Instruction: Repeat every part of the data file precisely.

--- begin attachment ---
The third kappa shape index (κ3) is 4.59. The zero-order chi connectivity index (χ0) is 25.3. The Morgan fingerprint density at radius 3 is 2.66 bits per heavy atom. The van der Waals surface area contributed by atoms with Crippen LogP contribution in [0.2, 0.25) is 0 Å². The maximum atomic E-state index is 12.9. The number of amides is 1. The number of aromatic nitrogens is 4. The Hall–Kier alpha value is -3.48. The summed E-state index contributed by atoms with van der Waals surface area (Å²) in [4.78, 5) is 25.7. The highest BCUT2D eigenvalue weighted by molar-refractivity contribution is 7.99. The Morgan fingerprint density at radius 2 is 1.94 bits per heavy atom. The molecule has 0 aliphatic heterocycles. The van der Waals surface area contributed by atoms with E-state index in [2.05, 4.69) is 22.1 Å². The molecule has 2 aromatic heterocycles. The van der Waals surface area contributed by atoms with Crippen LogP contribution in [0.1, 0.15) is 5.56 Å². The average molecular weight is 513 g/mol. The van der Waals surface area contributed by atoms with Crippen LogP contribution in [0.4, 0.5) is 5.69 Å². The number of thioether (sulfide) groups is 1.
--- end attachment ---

The third kappa shape index (κ3) is 4.59. The zero-order chi connectivity index (χ0) is 25.3. The Morgan fingerprint density at radius 3 is 2.66 bits per heavy atom. The van der Waals surface area contributed by atoms with Crippen LogP contribution in [0.2, 0.25) is 0 Å². The maximum atomic E-state index is 12.9. The number of amides is 1. The number of aromatic nitrogens is 4. The Hall–Kier alpha value is -3.48. The summed E-state index contributed by atoms with van der Waals surface area (Å²) in [4.78, 5) is 25.7. The highest BCUT2D eigenvalue weighted by molar-refractivity contribution is 7.99. The Morgan fingerprint density at radius 2 is 1.94 bits per heavy atom. The molecule has 0 aliphatic heterocycles. The van der Waals surface area contributed by atoms with E-state index in [2.05, 4.69) is 22.1 Å². The molecule has 2 aromatic heterocycles. The van der Waals surface area contributed by atoms with Crippen LogP contribution in [0.1, 0.15) is 5.56 Å². The average molecular weight is 513 g/mol. The van der Waals surface area contributed by atoms with Crippen LogP contribution in [0.4, 0.5) is 5.69 Å². The number of thioether (sulfide) groups is 1.